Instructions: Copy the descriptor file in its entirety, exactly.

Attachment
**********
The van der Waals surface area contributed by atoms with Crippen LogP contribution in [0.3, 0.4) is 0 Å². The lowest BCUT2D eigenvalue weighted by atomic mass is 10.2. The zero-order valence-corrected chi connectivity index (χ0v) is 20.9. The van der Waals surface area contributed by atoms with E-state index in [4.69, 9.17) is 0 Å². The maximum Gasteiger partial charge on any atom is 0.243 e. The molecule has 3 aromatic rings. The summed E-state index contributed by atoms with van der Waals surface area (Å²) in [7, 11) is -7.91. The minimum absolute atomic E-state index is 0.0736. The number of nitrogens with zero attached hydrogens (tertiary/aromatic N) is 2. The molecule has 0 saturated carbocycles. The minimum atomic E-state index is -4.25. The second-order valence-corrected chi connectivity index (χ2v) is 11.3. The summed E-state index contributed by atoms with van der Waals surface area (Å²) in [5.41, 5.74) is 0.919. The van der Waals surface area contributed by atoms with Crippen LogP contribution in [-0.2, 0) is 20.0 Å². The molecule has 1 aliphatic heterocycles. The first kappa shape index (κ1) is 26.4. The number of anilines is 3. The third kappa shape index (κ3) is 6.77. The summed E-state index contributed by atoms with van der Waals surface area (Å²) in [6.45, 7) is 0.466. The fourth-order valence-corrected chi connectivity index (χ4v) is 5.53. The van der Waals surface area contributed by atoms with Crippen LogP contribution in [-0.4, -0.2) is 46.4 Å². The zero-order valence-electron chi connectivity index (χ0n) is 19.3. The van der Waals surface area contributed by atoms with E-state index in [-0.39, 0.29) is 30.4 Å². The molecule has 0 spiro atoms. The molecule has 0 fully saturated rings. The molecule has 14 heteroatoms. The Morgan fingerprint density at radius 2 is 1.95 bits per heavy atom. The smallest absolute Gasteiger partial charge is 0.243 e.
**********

The van der Waals surface area contributed by atoms with Crippen LogP contribution in [0.3, 0.4) is 0 Å². The lowest BCUT2D eigenvalue weighted by atomic mass is 10.2. The zero-order valence-corrected chi connectivity index (χ0v) is 20.9. The van der Waals surface area contributed by atoms with E-state index in [4.69, 9.17) is 0 Å². The maximum Gasteiger partial charge on any atom is 0.243 e. The molecule has 3 aromatic rings. The summed E-state index contributed by atoms with van der Waals surface area (Å²) in [7, 11) is -7.91. The minimum absolute atomic E-state index is 0.0736. The number of nitrogens with zero attached hydrogens (tertiary/aromatic N) is 2. The molecule has 0 saturated carbocycles. The minimum atomic E-state index is -4.25. The second-order valence-corrected chi connectivity index (χ2v) is 11.3. The summed E-state index contributed by atoms with van der Waals surface area (Å²) in [5.41, 5.74) is 0.919. The van der Waals surface area contributed by atoms with Crippen LogP contribution in [-0.2, 0) is 20.0 Å². The molecule has 1 aliphatic heterocycles. The first kappa shape index (κ1) is 26.4. The number of anilines is 3. The third kappa shape index (κ3) is 6.77. The summed E-state index contributed by atoms with van der Waals surface area (Å²) in [6.45, 7) is 0.466. The fourth-order valence-corrected chi connectivity index (χ4v) is 5.53. The van der Waals surface area contributed by atoms with Crippen LogP contribution in [-0.4, -0.2) is 46.4 Å². The zero-order valence-electron chi connectivity index (χ0n) is 19.3. The van der Waals surface area contributed by atoms with E-state index in [-0.39, 0.29) is 30.4 Å². The molecule has 0 spiro atoms. The molecule has 0 fully saturated rings. The molecule has 14 heteroatoms. The Morgan fingerprint density at radius 2 is 1.95 bits per heavy atom. The smallest absolute Gasteiger partial charge is 0.243 e.